As for Randi's septic-field allegation, Carr says that there is no chance that the Miami Circle is a modern structure that was used for waste. He points out that the septic tank found on the site has a pipe leading out of it toward the south, away from the archaeological site. That, he says, is presumably where the missing drain field is located.
John Gifford, an archaeologist at the University of Miami who has visited the Miami Circle site several times, concurs with Carr. He says that the possibility of the circle being a septic field has been carefully weighed and refuted. Gifford notes that it is clear from the stratographic evidence that whoever put in the septic tank was not aware of the limestone circle in the ground beneath it.
"We've got to give Carr and his associates a chance here," Gifford says, noting that the bulk of archaeological work comes not in the field but afterward in classifying and dating the artifacts.
Carr also points out that several of the claims regarding the site that Randi seized on from media reports did not emanate from Carr or any other archaeologist. An example is the idea that the circle is some type of celestial calendar, offering evidence of heretofore unknown astronomical and mathematical understanding among the Tequesta. "The problem is that the archaeologists never said that," Carr says. "Our opinion is the same as Randi's. We have a lot of doubts." Likewise, Carr says, archaeologists have never linked the findings at the site to the Maya civilization of Mexico, another commonly reported speculation about the circle that Randi jumped on.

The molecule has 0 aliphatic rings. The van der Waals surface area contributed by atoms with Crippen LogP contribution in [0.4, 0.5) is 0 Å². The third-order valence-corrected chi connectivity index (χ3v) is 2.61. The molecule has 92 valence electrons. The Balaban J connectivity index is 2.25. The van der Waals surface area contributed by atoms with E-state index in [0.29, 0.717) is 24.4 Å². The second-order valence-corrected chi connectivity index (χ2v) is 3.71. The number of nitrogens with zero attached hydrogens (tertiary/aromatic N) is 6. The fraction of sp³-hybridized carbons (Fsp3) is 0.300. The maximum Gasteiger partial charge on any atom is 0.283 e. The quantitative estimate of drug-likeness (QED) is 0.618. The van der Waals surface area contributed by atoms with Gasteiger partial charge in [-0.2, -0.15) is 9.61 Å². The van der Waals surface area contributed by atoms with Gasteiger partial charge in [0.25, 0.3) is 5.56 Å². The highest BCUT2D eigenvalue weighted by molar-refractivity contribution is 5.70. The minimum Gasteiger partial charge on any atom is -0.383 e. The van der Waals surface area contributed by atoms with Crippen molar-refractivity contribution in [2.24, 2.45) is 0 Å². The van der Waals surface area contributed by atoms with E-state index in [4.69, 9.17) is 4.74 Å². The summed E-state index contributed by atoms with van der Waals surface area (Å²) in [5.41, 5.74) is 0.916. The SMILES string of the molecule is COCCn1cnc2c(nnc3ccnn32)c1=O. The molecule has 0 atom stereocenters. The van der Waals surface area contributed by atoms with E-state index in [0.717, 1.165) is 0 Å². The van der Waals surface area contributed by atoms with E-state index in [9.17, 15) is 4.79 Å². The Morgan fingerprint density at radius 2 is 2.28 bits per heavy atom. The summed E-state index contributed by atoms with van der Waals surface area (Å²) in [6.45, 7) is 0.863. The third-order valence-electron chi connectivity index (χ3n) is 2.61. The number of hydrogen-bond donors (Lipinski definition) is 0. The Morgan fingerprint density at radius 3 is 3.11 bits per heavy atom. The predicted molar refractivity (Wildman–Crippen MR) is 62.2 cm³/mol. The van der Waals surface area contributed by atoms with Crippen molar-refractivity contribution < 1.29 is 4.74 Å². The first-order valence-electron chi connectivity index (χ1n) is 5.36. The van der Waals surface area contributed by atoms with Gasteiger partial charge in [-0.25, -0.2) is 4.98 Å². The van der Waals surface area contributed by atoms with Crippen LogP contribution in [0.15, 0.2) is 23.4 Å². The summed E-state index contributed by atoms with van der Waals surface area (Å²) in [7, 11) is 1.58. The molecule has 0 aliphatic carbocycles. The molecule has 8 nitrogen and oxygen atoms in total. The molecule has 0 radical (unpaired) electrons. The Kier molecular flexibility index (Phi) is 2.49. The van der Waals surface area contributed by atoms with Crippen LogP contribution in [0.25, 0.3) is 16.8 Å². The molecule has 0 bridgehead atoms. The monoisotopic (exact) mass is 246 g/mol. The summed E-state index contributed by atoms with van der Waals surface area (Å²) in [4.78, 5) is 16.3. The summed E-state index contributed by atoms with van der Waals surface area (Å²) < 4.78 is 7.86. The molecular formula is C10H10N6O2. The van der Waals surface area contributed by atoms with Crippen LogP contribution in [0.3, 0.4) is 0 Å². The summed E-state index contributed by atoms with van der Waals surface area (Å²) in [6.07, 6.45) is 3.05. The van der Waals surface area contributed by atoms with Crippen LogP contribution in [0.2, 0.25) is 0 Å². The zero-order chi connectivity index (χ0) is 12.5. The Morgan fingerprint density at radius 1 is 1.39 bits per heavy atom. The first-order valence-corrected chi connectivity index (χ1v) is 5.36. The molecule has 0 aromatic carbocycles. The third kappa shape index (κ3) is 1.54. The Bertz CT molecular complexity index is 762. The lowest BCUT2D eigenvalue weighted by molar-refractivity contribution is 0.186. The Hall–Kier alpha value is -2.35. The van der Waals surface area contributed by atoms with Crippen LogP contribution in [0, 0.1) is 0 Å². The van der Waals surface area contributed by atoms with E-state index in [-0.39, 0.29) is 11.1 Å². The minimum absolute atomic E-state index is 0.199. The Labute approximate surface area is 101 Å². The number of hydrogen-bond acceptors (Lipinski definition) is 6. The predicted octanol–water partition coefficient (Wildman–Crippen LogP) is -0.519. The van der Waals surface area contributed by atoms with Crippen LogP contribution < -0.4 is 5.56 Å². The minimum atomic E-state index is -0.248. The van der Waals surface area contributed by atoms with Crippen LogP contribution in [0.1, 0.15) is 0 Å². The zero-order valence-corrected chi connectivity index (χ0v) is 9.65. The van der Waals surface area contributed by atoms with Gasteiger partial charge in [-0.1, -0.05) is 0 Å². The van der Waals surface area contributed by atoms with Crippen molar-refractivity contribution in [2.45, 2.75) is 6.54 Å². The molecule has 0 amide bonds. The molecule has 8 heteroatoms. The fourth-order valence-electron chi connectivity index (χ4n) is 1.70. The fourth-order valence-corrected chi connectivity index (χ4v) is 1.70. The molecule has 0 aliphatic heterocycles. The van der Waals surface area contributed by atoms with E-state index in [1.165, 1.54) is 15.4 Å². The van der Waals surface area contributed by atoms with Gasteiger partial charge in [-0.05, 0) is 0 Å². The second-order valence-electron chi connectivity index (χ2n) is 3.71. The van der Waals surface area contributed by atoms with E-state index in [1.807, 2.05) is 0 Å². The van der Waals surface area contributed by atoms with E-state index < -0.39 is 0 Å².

Carr maintains that he is honored to have his research scrutinized by the Amazing Randi and is not concerned by the slight of his work in the e-mail. "I don't feel particularly crucified in any personal way," he says.
Randi says that he has no reason to apologize. His observations, he notes, were speculation, not stated facts. "There's no backing down," he says. "I haven't said anything that I would withdraw."
Last week, however, after Carr's team got wind of Randi's missive, they contacted him to clear up some of the misconceptions. Randi then sent out a second e-mail to his subscribers, partly backing away from his earlier speculations but also shifting some of the blame to the media for reporting erroneous information.
After recounting four historical incidents of scientific miscalculations or outright fraud (including an attraction at a New Jersey mall in which a fur coat in a block of ice was passed off as a prehistoric human), the Amazing Randi closes the second e-mail on a contrite note.
"I have no doubt that the scientists in charge at the Circle are dedicated and honest. I am open to seeing evidence that this is a prehistoric artifact. I acknowledge that the media have 'run away' with the story and thus damaged the integrity of the event. And I have no agenda here.
"But the alarm bells are still ringing away in my skull. That's what skeptics are all about, but they can be wrong."
Contact Paul Demko at his e-mail address: [email protected]